Tuesday, July 28, 2015

Movie Review - The Overnighters

The Overnighters (2014)
Directed by Jesse Moss
***This film is currently streaming on Netflix***

I've been fairly lax on my documentary intake of 2014 films, but they'll be a couple popping up here before the RyMickey Awards begin in September.  The Overnighters tells the tale of Jay Reinke, pastor at the Concordia Lutheran Church in Williston, North Dakota.  In recent years, North Dakota has become the state with the highest rise in its economy thanks to hydraulic fracturing technology -- fracking -- unlocking enormous oil fields.  Tens of thousands of down-on-their-luck Americans head to the state, but many of these new arrivals have nowhere to sleep and that's where Pastor Jay comes in, offering men the opportunity to sleep in his church hall and the church parking lot.  While his good deed would seem to be innocent enough, Jay's parishioners and the townsfolk of Williston aren't all happy with these out-of-towners invading especially seeing as how some of "the overnighters" (as they're termed) have seedy pasts.

The Overnighters is an interesting look at small town Americana and whether the religious doctrine "love thy neighbor" can be truly realized in a small community.  Pastor Jay himself is a bit of a flawed character, finding it difficult to fully balance his family life, religious life, and "overnighter" life, but his commitment to what he feels his right with his overnighter program trumps everything.  And it may end up being his ultimate downfall if the townsfolk have their way.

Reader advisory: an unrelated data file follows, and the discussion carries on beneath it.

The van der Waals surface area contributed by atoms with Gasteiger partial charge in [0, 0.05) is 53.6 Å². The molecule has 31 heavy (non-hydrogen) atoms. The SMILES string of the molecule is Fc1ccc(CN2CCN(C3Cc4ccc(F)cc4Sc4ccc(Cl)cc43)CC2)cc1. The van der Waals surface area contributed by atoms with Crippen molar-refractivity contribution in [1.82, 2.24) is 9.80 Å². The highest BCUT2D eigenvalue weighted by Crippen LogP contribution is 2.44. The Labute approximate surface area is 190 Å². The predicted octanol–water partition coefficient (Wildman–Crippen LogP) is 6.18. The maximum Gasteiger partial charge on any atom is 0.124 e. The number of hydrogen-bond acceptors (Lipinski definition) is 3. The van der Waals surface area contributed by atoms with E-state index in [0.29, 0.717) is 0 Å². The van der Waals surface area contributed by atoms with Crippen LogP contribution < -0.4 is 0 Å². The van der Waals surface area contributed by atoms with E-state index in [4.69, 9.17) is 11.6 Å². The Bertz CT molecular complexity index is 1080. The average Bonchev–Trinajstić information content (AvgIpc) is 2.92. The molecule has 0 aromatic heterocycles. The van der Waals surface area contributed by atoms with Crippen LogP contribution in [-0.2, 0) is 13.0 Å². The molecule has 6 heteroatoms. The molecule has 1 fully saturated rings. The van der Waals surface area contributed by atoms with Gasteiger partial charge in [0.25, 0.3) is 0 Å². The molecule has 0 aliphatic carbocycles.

Rather oddly, the film takes a sharp 180-degree turn in its final ten minutes.  Granted, with this being a documentary, director Jesse Moss didn't quite know where his real-life subject would take him, but the inclusion of this feels a bit odd and an unfitting coda to all we've seen before.  What was once a film that had Pastor Jay at the center but was really about the people the pastor was helping and the community that was against him shifts squarely onto Pastor Jay himself and it's a bit of a disconcerting notion.

This unfortunate end perhaps unfairly tarnishes The Overnighters as it ends what was otherwise a solid story on a disappointing note.  This one ends up being lukewarm as opposed to worth-watching.

The RyMickey Rating:  C

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